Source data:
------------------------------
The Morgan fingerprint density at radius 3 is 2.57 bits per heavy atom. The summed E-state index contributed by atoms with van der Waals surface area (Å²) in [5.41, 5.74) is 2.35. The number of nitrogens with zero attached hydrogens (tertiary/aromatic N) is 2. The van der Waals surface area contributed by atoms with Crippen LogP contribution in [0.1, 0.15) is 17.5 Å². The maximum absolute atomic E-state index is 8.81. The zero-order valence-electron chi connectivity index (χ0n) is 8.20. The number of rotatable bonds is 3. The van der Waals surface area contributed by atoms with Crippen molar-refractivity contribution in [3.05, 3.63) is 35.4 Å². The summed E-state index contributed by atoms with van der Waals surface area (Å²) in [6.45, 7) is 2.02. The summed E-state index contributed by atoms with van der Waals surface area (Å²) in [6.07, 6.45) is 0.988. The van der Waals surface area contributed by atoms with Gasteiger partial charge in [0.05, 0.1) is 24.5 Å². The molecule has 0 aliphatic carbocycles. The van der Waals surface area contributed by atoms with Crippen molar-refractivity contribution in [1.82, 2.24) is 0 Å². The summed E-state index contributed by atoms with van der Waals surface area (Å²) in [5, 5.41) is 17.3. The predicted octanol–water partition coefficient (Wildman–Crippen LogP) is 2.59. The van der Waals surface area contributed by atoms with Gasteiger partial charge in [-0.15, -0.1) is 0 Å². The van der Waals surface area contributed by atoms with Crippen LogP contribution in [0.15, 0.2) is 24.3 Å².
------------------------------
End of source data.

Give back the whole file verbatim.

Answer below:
The Morgan fingerprint density at radius 3 is 2.57 bits per heavy atom. The summed E-state index contributed by atoms with van der Waals surface area (Å²) in [5.41, 5.74) is 2.35. The number of nitrogens with zero attached hydrogens (tertiary/aromatic N) is 2. The van der Waals surface area contributed by atoms with Crippen LogP contribution in [0.1, 0.15) is 17.5 Å². The maximum absolute atomic E-state index is 8.81. The zero-order valence-electron chi connectivity index (χ0n) is 8.20. The number of rotatable bonds is 3. The van der Waals surface area contributed by atoms with Crippen molar-refractivity contribution in [3.05, 3.63) is 35.4 Å². The summed E-state index contributed by atoms with van der Waals surface area (Å²) in [6.45, 7) is 2.02. The summed E-state index contributed by atoms with van der Waals surface area (Å²) in [6.07, 6.45) is 0.988. The van der Waals surface area contributed by atoms with Gasteiger partial charge in [0.05, 0.1) is 24.5 Å². The molecule has 0 aliphatic carbocycles. The van der Waals surface area contributed by atoms with Crippen molar-refractivity contribution in [1.82, 2.24) is 0 Å². The summed E-state index contributed by atoms with van der Waals surface area (Å²) in [5, 5.41) is 17.3. The predicted octanol–water partition coefficient (Wildman–Crippen LogP) is 2.59. The van der Waals surface area contributed by atoms with Gasteiger partial charge in [-0.15, -0.1) is 0 Å². The van der Waals surface area contributed by atoms with Crippen LogP contribution in [0.15, 0.2) is 24.3 Å².